Golf Clubs 101: Golf Shaft Stiffness

When purchasing or trying out a new golf club, you may be inundated with a long list of club specifications, measurements and equipment terms that are uncommon to the average amateur player. Our new “Golf Clubs 101” series will focus on a new specification each week with the hope of shining a light on what can be confusing golf club terms.

Golf shaft stiffness, or simply shaft flex, is a term you should be aware of before purchasing your next driver, fairway wood or iron set. In layman’s terms, “flex” refers to the ability of the golf shaft to bend as forces are applied to the shaft during a golf swing. The most common shaft flexes seen on stock golf clubs are Regular, Stiff, Senior or Ladies flex.

According to Brent Kelley at About.com, a good way to determine your appropriate shaft flex is to record how far you naturally hit your driver. If your drives carry between 230-250 yards, a regular flex is best for your game. If your drives carry any more or less than that yardage range, you will need to adjust your shaft flex to either Stiff or Senior/Ladies, respectively. Professional players who routinely hit the ball much further than an average player may use an Extra-Stiff shaft.

Now that you have your shaft stiffness figured out, the next step is determining the appropriate golf shaft brand for your game. This is easier said than done, of course, since there are literally dozens of golf shaft manufacturers from which to choose. This begs the following question: aren’t two golf shafts with a regular flex the same?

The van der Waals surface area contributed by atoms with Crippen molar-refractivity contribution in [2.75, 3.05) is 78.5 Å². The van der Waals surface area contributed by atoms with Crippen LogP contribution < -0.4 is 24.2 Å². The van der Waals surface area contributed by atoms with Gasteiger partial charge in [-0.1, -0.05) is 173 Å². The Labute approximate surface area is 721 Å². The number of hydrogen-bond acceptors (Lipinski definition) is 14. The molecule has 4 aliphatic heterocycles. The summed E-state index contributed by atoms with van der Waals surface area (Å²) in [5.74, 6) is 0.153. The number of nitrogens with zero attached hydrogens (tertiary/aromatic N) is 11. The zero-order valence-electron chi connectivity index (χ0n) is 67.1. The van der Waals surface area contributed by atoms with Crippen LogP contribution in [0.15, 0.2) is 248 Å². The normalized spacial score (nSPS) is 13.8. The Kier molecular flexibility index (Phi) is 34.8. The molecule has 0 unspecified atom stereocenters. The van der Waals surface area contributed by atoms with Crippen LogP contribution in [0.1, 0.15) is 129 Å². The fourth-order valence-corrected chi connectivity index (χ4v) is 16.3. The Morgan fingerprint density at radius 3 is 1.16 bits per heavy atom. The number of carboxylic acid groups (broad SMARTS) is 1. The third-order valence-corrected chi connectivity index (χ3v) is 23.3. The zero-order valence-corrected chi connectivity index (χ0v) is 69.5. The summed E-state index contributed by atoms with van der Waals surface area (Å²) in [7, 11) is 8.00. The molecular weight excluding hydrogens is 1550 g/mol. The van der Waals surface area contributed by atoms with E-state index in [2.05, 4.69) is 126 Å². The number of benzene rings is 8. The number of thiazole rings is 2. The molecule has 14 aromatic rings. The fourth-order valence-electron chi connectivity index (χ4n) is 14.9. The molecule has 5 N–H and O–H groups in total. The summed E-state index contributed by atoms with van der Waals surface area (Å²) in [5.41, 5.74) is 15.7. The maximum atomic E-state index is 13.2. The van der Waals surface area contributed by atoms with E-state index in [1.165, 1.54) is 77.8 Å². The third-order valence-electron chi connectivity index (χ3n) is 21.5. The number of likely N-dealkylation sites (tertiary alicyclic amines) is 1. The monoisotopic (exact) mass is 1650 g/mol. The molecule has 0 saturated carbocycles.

According to Tom Wishon of GolfWRX, the answer is “not always.” As it turns out, there is a factor in measuring golf shaft flex referred to as “butt frequency” (stop laughing), which is a coefficient referring to the staff stiffness near the butt-end of the golf club. Two regular-flex golf shafts with the same butt frequency can actually have very different flex measurement throughout the entire length of the shaft. In other words, just because two golf shafts are marked as “stiff,” there is no guarantee both shafts will flex the same amount due to a number of factors (including how far the shaft inserts into the clubhead, for example).

The best way to determine which golf shaft flex is best for your game is to visit a certified club fitter at your local pro shop or golf store and receive a proper fitting. That said, never underestimate your own intuition and feel when it comes to choosing your clubs.

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